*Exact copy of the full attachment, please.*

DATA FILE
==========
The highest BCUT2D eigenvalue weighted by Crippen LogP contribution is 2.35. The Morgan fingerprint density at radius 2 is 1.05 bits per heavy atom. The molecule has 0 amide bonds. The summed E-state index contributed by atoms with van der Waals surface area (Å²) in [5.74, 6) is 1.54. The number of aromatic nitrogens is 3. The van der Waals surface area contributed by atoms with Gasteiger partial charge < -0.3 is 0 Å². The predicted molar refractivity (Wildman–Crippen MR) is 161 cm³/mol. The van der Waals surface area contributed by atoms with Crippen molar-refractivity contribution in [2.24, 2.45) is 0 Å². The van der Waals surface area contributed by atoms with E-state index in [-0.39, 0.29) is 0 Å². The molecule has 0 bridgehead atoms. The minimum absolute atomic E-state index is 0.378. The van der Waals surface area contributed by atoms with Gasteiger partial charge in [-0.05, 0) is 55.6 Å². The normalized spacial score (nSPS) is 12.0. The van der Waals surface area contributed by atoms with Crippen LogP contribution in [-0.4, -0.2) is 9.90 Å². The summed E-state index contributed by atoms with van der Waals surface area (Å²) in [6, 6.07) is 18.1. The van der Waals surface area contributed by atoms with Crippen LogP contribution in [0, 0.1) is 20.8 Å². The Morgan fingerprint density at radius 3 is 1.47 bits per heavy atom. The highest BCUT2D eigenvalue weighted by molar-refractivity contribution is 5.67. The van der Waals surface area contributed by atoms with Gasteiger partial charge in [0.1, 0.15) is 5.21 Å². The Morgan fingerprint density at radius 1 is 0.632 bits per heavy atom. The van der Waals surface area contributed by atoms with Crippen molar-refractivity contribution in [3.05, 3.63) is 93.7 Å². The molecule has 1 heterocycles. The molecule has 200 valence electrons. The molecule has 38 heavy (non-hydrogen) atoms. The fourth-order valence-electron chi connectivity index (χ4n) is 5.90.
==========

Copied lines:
The highest BCUT2D eigenvalue weighted by Crippen LogP contribution is 2.35. The Morgan fingerprint density at radius 2 is 1.05 bits per heavy atom. The molecule has 0 amide bonds. The summed E-state index contributed by atoms with van der Waals surface area (Å²) in [5.74, 6) is 1.54. The number of aromatic nitrogens is 3. The van der Waals surface area contributed by atoms with Gasteiger partial charge < -0.3 is 0 Å². The predicted molar refractivity (Wildman–Crippen MR) is 161 cm³/mol. The van der Waals surface area contributed by atoms with Crippen molar-refractivity contribution in [2.24, 2.45) is 0 Å². The van der Waals surface area contributed by atoms with E-state index in [-0.39, 0.29) is 0 Å². The molecule has 0 bridgehead atoms. The minimum absolute atomic E-state index is 0.378. The van der Waals surface area contributed by atoms with Gasteiger partial charge in [-0.05, 0) is 55.6 Å². The normalized spacial score (nSPS) is 12.0. The van der Waals surface area contributed by atoms with Crippen LogP contribution in [-0.4, -0.2) is 9.90 Å². The summed E-state index contributed by atoms with van der Waals surface area (Å²) in [6, 6.07) is 18.1. The van der Waals surface area contributed by atoms with Crippen LogP contribution in [0, 0.1) is 20.8 Å². The Morgan fingerprint density at radius 3 is 1.47 bits per heavy atom. The highest BCUT2D eigenvalue weighted by molar-refractivity contribution is 5.67. The van der Waals surface area contributed by atoms with Gasteiger partial charge in [0.1, 0.15) is 5.21 Å². The Morgan fingerprint density at radius 1 is 0.632 bits per heavy atom. The van der Waals surface area contributed by atoms with Crippen molar-refractivity contribution in [3.05, 3.63) is 93.7 Å². The molecule has 1 heterocycles. The molecule has 200 valence electrons. The molecule has 38 heavy (non-hydrogen) atoms. The fourth-order valence-electron chi connectivity index (χ4n) is 5.90.